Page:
Personal Computer Backups

A personal computer backup is something you can help employees implement for themselves. This ensures that if anything like malware or a bad software update corrupts the device, that the device owner can restore almost everything about their computer from a recent backup. All personal files and installed programs should be included so that someone who needs their personal computer restored can jump right back into the saddle.

Workstation Reset Backups

Workstation backups are different from personal computer backups. A workstation, especially a hot-desk workstation, should not have any personal or even local files. Instead, a workstation backup is a save of a configuration. The software and the security settings are particularly important. With a complete workstation backup, restoring one of your hot-desks or even establishing a new workstation is a simple matter of loading the backup onto the computer. This is much easier than re-downloading, installing, and configuring each workstation when it needs to be built or reset.

Whole-Network Backups

Last but not least, there are backups for your entire network. A truly thorough backup can make it possible to restore your business network, local or cloud, with all the right settings. This is an ideal restoration plan for natural disasters, system-wide ransomware, and location-changes. If your business network, with all it’s custom configurations, is compromised then it could take months to re-establish. With the right backup, you won’t have to deal with setbacks and can quickly restore your computers from any known disaster type.

Contact us today to learn more about backups and disaster recovery plans. Our team can help and we look forward to meeting you.

Does Your Business or Organization Have A Backup Disaster Recovery (BDR) Plan?

A backup disaster recovery plan can make all the difference if disaster strikes.

The coronavirus pandemic continues to remind business owners and IT managers that the greatest time to plan for natural disasters is before it actually happens and not during or after they happen. When you review your current plans and strategies, how prepared are you for another pandemic or natural disaster?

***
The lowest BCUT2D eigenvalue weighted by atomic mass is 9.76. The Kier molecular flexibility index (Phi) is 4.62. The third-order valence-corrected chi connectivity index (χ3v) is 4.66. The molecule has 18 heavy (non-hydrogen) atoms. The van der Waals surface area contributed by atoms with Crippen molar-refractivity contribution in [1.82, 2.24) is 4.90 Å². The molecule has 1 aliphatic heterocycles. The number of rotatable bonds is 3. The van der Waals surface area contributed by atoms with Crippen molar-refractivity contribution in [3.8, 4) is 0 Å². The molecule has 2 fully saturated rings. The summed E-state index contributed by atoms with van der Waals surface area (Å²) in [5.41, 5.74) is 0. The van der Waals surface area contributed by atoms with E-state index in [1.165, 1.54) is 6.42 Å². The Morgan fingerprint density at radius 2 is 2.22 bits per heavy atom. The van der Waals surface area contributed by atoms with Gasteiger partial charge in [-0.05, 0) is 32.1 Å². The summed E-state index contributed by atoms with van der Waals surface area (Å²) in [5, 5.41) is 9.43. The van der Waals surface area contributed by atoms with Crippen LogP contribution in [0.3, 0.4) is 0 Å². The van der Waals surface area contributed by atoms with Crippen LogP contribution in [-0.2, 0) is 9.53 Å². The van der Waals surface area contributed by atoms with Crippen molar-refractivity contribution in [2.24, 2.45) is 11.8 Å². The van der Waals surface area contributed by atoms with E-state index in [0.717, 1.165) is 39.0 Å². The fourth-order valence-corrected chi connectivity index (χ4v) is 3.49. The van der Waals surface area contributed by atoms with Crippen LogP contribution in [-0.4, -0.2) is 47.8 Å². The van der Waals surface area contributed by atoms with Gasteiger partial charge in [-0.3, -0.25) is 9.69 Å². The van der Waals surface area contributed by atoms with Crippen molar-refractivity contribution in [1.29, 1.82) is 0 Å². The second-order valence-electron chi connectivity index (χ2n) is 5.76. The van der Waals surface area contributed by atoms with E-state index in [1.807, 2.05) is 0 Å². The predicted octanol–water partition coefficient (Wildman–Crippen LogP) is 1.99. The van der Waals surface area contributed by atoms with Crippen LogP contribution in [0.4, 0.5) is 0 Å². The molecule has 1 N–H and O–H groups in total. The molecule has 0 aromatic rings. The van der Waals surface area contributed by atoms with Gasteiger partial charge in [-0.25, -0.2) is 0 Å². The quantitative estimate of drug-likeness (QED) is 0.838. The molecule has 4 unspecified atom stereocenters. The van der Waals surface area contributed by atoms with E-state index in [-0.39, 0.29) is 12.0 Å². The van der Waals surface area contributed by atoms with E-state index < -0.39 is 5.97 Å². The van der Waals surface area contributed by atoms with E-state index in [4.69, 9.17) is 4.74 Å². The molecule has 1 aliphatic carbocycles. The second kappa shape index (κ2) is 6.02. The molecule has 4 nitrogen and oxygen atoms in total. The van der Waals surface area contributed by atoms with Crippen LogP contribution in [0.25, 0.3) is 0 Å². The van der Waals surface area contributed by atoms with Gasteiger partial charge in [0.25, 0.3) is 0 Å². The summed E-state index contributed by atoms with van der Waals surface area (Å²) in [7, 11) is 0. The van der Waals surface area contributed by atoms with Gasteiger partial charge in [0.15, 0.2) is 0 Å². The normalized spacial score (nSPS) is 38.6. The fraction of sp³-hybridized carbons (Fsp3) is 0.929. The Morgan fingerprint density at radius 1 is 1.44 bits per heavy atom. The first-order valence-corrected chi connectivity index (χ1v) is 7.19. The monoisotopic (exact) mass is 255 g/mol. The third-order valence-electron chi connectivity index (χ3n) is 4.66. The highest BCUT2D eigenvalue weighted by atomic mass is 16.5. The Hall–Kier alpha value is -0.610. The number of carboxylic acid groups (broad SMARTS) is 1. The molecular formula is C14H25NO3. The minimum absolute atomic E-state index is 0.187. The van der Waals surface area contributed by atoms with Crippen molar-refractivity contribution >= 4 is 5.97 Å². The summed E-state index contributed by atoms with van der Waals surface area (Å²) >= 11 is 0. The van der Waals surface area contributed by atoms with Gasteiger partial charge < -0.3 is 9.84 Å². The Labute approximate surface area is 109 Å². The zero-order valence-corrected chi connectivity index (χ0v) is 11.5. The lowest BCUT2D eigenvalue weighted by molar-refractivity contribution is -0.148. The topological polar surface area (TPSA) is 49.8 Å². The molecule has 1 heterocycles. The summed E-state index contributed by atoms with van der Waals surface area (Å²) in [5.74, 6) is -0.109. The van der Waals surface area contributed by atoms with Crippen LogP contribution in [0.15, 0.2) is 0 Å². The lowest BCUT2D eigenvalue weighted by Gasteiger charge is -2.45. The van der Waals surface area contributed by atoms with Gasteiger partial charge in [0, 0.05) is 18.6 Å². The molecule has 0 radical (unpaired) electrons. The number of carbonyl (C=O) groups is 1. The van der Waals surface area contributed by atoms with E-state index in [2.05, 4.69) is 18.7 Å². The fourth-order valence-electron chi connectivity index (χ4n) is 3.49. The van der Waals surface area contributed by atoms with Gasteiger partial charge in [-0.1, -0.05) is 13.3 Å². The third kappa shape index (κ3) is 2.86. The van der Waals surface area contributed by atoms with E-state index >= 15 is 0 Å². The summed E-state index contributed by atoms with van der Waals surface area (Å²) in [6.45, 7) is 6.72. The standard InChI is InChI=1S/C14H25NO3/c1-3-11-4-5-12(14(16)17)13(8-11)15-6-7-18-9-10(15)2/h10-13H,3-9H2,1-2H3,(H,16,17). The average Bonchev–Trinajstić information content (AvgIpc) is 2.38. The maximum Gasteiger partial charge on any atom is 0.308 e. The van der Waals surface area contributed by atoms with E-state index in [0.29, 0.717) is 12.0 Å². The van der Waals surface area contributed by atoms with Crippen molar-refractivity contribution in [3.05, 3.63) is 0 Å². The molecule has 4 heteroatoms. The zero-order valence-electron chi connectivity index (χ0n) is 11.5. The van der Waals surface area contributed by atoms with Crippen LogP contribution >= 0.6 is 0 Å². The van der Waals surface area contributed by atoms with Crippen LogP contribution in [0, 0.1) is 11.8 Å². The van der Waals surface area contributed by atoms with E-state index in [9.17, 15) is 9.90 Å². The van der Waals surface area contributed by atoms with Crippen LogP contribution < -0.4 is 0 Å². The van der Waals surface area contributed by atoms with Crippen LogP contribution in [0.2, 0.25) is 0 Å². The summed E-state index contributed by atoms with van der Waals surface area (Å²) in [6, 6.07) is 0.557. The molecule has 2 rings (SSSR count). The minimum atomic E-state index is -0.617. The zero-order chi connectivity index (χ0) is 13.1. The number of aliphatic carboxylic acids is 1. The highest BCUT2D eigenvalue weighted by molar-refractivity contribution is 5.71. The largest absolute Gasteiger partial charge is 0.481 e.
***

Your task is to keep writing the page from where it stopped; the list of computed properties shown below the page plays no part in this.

COVID-19 continues to be spread from person to person across various states, and states of emergency were already declared in multiple efforts to take on the terrible outbreak. As more decisions need to be made in regard to reopening’s and internal/external changes, now is a great time to pull out your plans and strategies and make the necessary changes to your Backup and Disaster Recovery (BDR) plan.

What is a Backup and Disaster Recovery Plan?

A Backup and Disaster Recovery Plan is a system of processes and procedures that everyone in your workplace will need to follow if a disaster or pandemic strikes. Your Backup and Disaster Recovery Plan should be one of the keys to helping your business survive during some of the toughest times that life may throw at it.

Do You Have A Plan?

Unfortunately, the majority of small businesses and many mid-size and large businesses do not have an effective Backup and Disaster Recovery Plan. Unfortunately, over 90 percent of those businesses will not survive if an outbreak, pandemic, or disaster as powerful as COVID-19 strikes. When a business or organization experiences significant downtime, a business or organization can lose thousands of dollars every minute the business is not operating.